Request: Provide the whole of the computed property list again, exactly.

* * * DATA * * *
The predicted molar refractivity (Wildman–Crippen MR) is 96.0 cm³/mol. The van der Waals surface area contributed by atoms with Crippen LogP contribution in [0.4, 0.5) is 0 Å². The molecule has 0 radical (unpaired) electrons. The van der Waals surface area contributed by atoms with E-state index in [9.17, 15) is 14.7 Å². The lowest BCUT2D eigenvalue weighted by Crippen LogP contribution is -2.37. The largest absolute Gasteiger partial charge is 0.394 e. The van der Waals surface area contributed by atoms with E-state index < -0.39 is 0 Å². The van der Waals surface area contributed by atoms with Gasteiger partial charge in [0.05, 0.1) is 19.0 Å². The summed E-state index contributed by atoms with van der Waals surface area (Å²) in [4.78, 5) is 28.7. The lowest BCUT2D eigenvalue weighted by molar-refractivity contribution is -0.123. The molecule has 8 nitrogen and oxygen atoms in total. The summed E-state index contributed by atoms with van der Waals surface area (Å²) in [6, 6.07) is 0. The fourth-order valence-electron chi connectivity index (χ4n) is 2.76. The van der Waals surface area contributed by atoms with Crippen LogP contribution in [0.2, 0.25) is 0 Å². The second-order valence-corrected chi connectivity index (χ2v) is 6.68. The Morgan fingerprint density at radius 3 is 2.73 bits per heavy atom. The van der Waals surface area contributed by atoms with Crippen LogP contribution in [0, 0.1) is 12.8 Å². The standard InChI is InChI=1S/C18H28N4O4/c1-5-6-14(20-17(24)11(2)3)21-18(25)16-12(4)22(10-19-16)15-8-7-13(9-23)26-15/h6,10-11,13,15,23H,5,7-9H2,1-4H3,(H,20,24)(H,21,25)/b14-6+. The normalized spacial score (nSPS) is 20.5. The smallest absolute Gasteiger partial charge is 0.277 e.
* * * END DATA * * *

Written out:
The predicted molar refractivity (Wildman–Crippen MR) is 96.0 cm³/mol. The van der Waals surface area contributed by atoms with Crippen LogP contribution in [0.4, 0.5) is 0 Å². The molecule has 0 radical (unpaired) electrons. The van der Waals surface area contributed by atoms with E-state index in [9.17, 15) is 14.7 Å². The lowest BCUT2D eigenvalue weighted by Crippen LogP contribution is -2.37. The largest absolute Gasteiger partial charge is 0.394 e. The van der Waals surface area contributed by atoms with E-state index < -0.39 is 0 Å². The van der Waals surface area contributed by atoms with Gasteiger partial charge in [0.05, 0.1) is 19.0 Å². The summed E-state index contributed by atoms with van der Waals surface area (Å²) in [4.78, 5) is 28.7. The lowest BCUT2D eigenvalue weighted by molar-refractivity contribution is -0.123. The molecule has 8 nitrogen and oxygen atoms in total. The summed E-state index contributed by atoms with van der Waals surface area (Å²) in [6, 6.07) is 0. The fourth-order valence-electron chi connectivity index (χ4n) is 2.76. The van der Waals surface area contributed by atoms with Crippen LogP contribution in [0.2, 0.25) is 0 Å². The second-order valence-corrected chi connectivity index (χ2v) is 6.68. The Morgan fingerprint density at radius 3 is 2.73 bits per heavy atom. The van der Waals surface area contributed by atoms with Crippen LogP contribution in [0, 0.1) is 12.8 Å². The standard InChI is InChI=1S/C18H28N4O4/c1-5-6-14(20-17(24)11(2)3)21-18(25)16-12(4)22(10-19-16)15-8-7-13(9-23)26-15/h6,10-11,13,15,23H,5,7-9H2,1-4H3,(H,20,24)(H,21,25)/b14-6+. The normalized spacial score (nSPS) is 20.5. The smallest absolute Gasteiger partial charge is 0.277 e.